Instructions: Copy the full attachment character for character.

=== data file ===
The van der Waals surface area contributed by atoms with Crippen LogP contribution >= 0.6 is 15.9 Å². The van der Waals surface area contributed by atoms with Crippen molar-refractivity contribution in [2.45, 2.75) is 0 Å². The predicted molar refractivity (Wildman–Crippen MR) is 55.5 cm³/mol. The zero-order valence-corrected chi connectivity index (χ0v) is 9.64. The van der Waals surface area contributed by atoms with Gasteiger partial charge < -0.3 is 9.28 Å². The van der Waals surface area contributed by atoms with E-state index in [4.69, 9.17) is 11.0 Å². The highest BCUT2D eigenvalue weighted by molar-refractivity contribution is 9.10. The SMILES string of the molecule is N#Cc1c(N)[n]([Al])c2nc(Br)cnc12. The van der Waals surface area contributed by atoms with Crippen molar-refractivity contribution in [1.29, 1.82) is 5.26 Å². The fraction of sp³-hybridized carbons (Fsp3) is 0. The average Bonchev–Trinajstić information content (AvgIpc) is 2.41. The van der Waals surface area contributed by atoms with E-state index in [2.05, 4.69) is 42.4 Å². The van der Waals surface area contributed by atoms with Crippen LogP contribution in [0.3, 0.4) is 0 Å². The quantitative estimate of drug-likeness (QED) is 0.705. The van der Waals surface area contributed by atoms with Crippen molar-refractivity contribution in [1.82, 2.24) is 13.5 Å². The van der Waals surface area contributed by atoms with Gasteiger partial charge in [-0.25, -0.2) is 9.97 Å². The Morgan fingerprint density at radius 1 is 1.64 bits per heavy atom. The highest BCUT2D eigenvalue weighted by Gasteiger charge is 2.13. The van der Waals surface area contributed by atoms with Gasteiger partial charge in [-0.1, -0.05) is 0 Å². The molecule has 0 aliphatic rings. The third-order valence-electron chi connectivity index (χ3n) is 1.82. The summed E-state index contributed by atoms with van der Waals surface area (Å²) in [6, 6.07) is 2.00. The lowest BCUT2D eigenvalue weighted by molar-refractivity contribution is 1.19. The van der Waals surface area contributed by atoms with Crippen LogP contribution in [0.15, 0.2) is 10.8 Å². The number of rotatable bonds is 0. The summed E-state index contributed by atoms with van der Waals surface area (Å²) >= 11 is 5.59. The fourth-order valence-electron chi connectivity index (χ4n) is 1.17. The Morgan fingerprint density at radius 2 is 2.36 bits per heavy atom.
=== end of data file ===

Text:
The van der Waals surface area contributed by atoms with Crippen LogP contribution >= 0.6 is 15.9 Å². The van der Waals surface area contributed by atoms with Crippen molar-refractivity contribution in [2.45, 2.75) is 0 Å². The predicted molar refractivity (Wildman–Crippen MR) is 55.5 cm³/mol. The zero-order valence-corrected chi connectivity index (χ0v) is 9.64. The van der Waals surface area contributed by atoms with Gasteiger partial charge < -0.3 is 9.28 Å². The van der Waals surface area contributed by atoms with E-state index in [4.69, 9.17) is 11.0 Å². The highest BCUT2D eigenvalue weighted by molar-refractivity contribution is 9.10. The SMILES string of the molecule is N#Cc1c(N)[n]([Al])c2nc(Br)cnc12. The van der Waals surface area contributed by atoms with Crippen molar-refractivity contribution in [1.29, 1.82) is 5.26 Å². The fraction of sp³-hybridized carbons (Fsp3) is 0. The average Bonchev–Trinajstić information content (AvgIpc) is 2.41. The van der Waals surface area contributed by atoms with E-state index in [2.05, 4.69) is 42.4 Å². The van der Waals surface area contributed by atoms with Crippen LogP contribution in [0.3, 0.4) is 0 Å². The quantitative estimate of drug-likeness (QED) is 0.705. The van der Waals surface area contributed by atoms with Crippen molar-refractivity contribution in [1.82, 2.24) is 13.5 Å². The van der Waals surface area contributed by atoms with Gasteiger partial charge in [-0.25, -0.2) is 9.97 Å². The Morgan fingerprint density at radius 1 is 1.64 bits per heavy atom. The highest BCUT2D eigenvalue weighted by Gasteiger charge is 2.13. The van der Waals surface area contributed by atoms with Gasteiger partial charge in [-0.1, -0.05) is 0 Å². The molecule has 0 aliphatic rings. The third-order valence-electron chi connectivity index (χ3n) is 1.82. The summed E-state index contributed by atoms with van der Waals surface area (Å²) in [6, 6.07) is 2.00. The lowest BCUT2D eigenvalue weighted by molar-refractivity contribution is 1.19. The van der Waals surface area contributed by atoms with Crippen LogP contribution in [0.15, 0.2) is 10.8 Å². The number of rotatable bonds is 0. The summed E-state index contributed by atoms with van der Waals surface area (Å²) >= 11 is 5.59. The fourth-order valence-electron chi connectivity index (χ4n) is 1.17. The Morgan fingerprint density at radius 2 is 2.36 bits per heavy atom.